SOCIETY OF THE SNOW – Review by Susan Granger

Oscar-nominated Society of the Snow is Spain’s entry for Best International Film at this year’s Academy Awards. J.A Bayona’s true-life survival tale centers on the 19 members of a Uruguayan rugby team that set off from Montevideo for Santiago, Chile, and was stranded in the snow-covered Andes for 72 days. Told primarily from the perspective of rugby player Numa Turcatti (Enzo Vogrincic Roldan), their ordeal begins on October 13, 1972, when poor weather conditions forced Uruguayan Air Force Flight 571 to land in Mendoza, Argentina, overnight.

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AIR – Review by Nell Minow

2023 will be remembered as the year of the movies that are consumer product origin stories. We’re used to seeing heroic stories of military figures, musicians, political leaders and activists, and, because movies are written by writers — writers. But in 2023 we had a remarkable number of movies with heroes or anti-heroes who were, well, capitalists. We saw the origin stories of Flamin’ Hot Cheetos, Blackberrys, Beanie Babies, and the proto-computer game Tetris, By far the best of the group, though, was the story of a sneaker, a shoe that would become so popular it would have, well, a massive cultural footprint.

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SOCIETY OF THE SNOW – Review by Jennifer Green

Society of the Snow, Spain’s entry to the International Feature Film Oscar, is based on real events involving a 1972 chartered plane crash that killed upwards of two dozen people, among them members of a Uruguayan rugby team, and left others to fend for themselves for months in the freezing reaches of the Andes Mountains. Director J.A. Bayona focuses more acutely on the physical challenges the men faced during the two and a half months they were stranded in the Andes. The result is that you can finish this film and still feel you don’t know a lot about any one of the characters. The story is about the group – the society – more than its individuals.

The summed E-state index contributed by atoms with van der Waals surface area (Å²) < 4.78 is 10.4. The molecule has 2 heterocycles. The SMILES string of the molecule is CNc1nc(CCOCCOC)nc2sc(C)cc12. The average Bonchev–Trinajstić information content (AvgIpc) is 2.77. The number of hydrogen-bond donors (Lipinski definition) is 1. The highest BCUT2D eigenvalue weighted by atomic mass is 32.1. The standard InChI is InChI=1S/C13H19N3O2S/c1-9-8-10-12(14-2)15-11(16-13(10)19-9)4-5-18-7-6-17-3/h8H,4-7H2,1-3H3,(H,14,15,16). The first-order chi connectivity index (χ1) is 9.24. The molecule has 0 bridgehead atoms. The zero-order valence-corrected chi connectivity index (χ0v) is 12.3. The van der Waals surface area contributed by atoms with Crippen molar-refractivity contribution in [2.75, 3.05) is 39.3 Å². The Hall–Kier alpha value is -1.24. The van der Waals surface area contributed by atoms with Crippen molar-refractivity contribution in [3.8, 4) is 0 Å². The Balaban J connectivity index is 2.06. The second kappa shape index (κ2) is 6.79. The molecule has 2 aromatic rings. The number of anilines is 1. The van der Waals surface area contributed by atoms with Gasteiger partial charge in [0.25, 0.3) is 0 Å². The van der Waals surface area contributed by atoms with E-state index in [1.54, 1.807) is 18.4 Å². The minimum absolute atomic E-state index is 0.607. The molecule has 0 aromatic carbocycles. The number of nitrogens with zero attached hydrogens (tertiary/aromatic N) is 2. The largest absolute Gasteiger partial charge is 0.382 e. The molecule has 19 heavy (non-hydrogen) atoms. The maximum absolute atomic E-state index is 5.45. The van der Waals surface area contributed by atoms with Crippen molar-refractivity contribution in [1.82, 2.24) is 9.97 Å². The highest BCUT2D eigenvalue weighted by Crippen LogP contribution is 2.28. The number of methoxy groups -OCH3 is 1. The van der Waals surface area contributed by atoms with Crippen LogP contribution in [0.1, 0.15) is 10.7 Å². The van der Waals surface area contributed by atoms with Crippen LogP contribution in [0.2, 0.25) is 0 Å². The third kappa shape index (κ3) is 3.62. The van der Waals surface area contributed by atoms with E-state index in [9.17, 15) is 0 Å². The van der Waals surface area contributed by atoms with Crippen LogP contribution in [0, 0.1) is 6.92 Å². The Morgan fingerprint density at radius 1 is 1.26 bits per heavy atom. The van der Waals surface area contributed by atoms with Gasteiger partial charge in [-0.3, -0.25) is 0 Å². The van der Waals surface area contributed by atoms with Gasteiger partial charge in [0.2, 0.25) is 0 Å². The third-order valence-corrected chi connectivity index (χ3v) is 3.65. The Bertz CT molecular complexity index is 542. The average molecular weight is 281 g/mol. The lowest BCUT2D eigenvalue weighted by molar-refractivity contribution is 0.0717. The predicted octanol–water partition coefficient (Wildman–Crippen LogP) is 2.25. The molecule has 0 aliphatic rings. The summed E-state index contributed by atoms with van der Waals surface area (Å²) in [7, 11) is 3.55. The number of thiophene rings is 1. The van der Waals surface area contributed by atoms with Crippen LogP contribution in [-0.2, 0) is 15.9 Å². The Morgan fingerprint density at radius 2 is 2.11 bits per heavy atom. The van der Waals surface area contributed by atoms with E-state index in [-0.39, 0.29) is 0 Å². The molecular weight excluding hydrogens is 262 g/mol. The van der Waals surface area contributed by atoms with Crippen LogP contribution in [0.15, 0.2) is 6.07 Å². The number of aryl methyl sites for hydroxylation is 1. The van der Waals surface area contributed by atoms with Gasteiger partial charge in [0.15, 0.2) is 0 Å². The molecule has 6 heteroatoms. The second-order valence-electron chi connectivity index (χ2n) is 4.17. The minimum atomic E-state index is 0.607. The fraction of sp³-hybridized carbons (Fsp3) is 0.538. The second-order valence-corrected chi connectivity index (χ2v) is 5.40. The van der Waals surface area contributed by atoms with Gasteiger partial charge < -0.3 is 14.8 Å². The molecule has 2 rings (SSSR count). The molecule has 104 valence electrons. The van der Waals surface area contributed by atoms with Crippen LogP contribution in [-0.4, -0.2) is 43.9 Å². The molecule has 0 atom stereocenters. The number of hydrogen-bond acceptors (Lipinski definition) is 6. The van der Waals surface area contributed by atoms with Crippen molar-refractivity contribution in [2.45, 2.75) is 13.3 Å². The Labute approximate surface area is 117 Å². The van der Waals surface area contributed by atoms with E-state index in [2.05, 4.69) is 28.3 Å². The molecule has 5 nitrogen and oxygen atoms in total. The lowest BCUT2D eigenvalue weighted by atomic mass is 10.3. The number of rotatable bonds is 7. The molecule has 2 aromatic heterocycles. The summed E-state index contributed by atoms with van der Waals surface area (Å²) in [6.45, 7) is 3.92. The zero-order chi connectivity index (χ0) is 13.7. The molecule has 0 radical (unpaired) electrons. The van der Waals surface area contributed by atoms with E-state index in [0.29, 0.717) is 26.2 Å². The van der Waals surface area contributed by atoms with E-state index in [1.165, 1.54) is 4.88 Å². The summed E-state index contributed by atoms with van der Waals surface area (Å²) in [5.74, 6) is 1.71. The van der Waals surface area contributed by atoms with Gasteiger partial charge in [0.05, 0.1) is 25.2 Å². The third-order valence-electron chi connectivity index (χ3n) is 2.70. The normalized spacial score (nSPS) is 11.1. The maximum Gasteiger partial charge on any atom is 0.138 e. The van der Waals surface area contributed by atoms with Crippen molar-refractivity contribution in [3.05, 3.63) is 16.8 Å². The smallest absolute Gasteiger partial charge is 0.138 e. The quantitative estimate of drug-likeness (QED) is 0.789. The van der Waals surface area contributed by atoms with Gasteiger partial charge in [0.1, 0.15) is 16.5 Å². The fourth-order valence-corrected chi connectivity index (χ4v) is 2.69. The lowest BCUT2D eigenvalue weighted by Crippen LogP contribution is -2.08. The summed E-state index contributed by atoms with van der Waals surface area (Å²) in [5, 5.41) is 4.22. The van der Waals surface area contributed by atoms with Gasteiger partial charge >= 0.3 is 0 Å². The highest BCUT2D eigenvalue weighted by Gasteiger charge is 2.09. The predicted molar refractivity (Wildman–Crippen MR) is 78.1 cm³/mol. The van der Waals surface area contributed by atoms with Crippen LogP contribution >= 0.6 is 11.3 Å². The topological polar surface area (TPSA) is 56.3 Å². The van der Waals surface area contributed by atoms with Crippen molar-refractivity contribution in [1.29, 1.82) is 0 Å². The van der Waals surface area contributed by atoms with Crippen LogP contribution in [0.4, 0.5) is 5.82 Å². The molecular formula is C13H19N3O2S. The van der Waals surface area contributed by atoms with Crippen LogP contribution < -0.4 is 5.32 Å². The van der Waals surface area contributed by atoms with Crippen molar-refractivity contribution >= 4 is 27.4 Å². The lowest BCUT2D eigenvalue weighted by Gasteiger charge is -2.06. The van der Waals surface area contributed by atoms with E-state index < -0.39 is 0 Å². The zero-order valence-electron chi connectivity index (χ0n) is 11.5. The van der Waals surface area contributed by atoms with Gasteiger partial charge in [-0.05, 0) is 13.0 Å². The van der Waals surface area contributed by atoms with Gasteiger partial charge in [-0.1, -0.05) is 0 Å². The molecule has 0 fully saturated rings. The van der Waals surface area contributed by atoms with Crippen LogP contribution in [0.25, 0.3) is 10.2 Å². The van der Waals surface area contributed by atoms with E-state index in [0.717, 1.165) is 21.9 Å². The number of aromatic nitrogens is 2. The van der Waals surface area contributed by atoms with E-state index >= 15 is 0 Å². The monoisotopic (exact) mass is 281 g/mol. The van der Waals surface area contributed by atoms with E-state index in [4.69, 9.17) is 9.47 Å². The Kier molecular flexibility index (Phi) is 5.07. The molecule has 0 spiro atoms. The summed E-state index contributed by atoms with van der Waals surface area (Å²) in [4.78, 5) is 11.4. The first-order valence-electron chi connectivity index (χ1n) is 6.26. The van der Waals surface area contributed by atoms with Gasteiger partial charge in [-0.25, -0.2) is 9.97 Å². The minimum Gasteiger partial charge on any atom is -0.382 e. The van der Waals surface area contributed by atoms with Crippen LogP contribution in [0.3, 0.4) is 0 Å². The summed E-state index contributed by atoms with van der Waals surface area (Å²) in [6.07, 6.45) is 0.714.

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NYAD – Review by T.J. Callahan

Academy Award nominee Annette Bening makes a splash as the tenacious, outspoken, record breaking swimmer with a superiority complex. Bening keeps this flick afloat with her willingness to go the extra mile in and out of the ocean. Co-star and Oscar Winner Jodie Foster matches Bening stroke for stroke as her best friend and coach, Bonnie Stoll. As NYAD kicks into gear, so do Bening and Foster with an effortless relay exchange of dialogue that helped keep this two hour aquatic tale from going under.

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KILLERS OF THE FLOWER MOON – Review by Susan Kamyab

No surprise, Martin Scorsese hands us another triumph. Though the story of bad people murdering innocent ones and later getting caught is a familiar theme for the director, he revives the formula by telling an infuriating piece of non-fiction which reminds us of a heartbreaking American injustice that deserves to be remembered. It’s an important part of history told masterfully through a slightly comedic tone that makes the horrifying truths easier to digest.